Death with Dignity
As you know, there is a question on the Massachusetts ballot next week about "Death with Dignity." Whatever your views on this matter, this is a vitally important issue. There have been strong feelings expressed on both sides, and surely each of us is entitled to our own opinion. My personal conviction is that each of us is also entitled to our own decisions about our lives and, when possible, our deaths. I suspect that anyone who has been diagnosed with cancer or any other potentially life-threatening illness has given some thought to these concerns. Some years ago, Blue Cross (I think it was BC although it may have been Tufts) had a policy of mailing evaluations to all of their clients who were in therapy--that is, who were using the mental health benefit of their insurance policy. Intended for the general population and trying to get at the possibility of suicidal ideation, one question was "Do you think often about death?" I received a semi-hysterical call from a case manager at Blue Cross who said: "Do you realize that all of your patients are potentially suicidal?" Of course, she was absolutely wrong. All of my patients had been diagnosed with cancer, so death was part of their world view.
Let me share a very personal story that informs my views. My mother felt very strongly about not wanting to live in a permanently compromised state with no hope of recovery. She had all the available legal documents (living will, notarized statements, etc) in multiple copies in her medical charts, her desk drawers, in each of her children's possession. Many, many times she asked me to promise her that I would push the pills and a glass of water near her so she could take a lethal dose if she chose to do so. When she was in her mid-70s, she needed hip replacement surgery. I remember taking her to the orthopedic surgeon for a pre-surgery visit. As we stood to leave, she turned to him and said: "If anything happens to me, it is okay. I have had a wonderful life. Let me go." I suspect that he thought this was a rather odd comment before a routine (for him) surgery, but he nodded. She had the surgery as scheduled and, as they were closing, she threw a blood clot, and stopped breathing for several minutes. Those several minutes were long enough that, once (days later) she awakened in the ICU, she never recognized anyone again and spent the next seven (!) years in the Alzheimer's Unit of a very fine nursing home. She required total care, and she, as a sensate and beloved woman, was gone. Here is what my family learned from this tragic experience: DNR orders are suspended in the OR. If a person insists on putting a DNR order in writing before surgery, the surgeon has the option of not doing the case (and likely would make that choice). Although I intellectually understand that a surgeon feels that her responsibility is getting the patient out of the OR alive, it surely seems to me that there should be some room for common sense and respect of the patient's wishes. Recognizing that her experience is not explicitly what this ballot proposal is about, it is still in the same ball park. If my mother had a moment of lucid thought after the surgery, she most surely would have swallowed those pills. I grieved mostly because of what happened to her and partly because of my inability to deliver on my promises and to respect her very clear and direct requests that her life not be maintained in the circumstances that occurred.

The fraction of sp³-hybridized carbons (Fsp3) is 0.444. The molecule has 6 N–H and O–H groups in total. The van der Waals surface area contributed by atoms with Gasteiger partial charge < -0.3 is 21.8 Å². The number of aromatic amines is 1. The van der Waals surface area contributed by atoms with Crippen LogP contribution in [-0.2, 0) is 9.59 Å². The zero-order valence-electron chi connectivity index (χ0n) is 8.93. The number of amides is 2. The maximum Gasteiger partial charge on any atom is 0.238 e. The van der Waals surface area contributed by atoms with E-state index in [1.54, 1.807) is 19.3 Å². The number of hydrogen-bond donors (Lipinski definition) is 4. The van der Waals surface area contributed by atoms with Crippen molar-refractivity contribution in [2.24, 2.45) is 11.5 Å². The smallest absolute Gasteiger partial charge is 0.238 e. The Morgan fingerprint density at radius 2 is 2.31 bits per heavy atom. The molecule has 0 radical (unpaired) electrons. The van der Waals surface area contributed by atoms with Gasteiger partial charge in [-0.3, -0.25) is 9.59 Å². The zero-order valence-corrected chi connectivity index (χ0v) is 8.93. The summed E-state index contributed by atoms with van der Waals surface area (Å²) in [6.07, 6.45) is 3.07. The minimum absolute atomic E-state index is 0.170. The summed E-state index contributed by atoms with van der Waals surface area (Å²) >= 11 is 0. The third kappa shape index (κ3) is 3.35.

I have a very close friend in Portland, OR who has a similar job to mine. As you know, there has been a death with dignity law in OR for some years, and it has not been heavily used. My friend has known two women who opted to terminate their own lives when death was near. In one instance, she spent that last evening with the patient's family and close friends, all sharing a meal (the ill woman drinking only a little water) and then sitting/lying/surrounding her, playing music, talking of their love, when she swallowed the pills and went to sleep.
This is a short article from The Economist about this issue. Since The Economist is hardly a radical publication, its' publication there speaks to how mainstream this issue is becoming. If you live in Massachusetts, please vote next week. On this ballot question, you must follow your own conscience and heart, but vote.
Over my dead body
Helping the terminally ill to die, once taboo, is gaining acceptance
In Massachusetts, voters will decide next month whether a terminally ill patient with less than six months to live should be able to use a doctor's help in committing suicide. If they assent, as the polls suggest, the state will be the third, after Oregon and Washington, to legalise assisted suicide. New Jersey introduced a bill last month to decriminalise it. The Montana Supreme Court has ruled that doctors cannot be prosecuted for prescribing lethal drugs for terminally ill patients.
When Jack Kevorkian, an American doctor jailed after admitting helping 130 patients to die, first went on trial in 1994, assisting suicide was a
crime everywhere save Switzerland. Now the trend is spreading far and wide (though not in Asia or in Muslim countries where it is still taboo).
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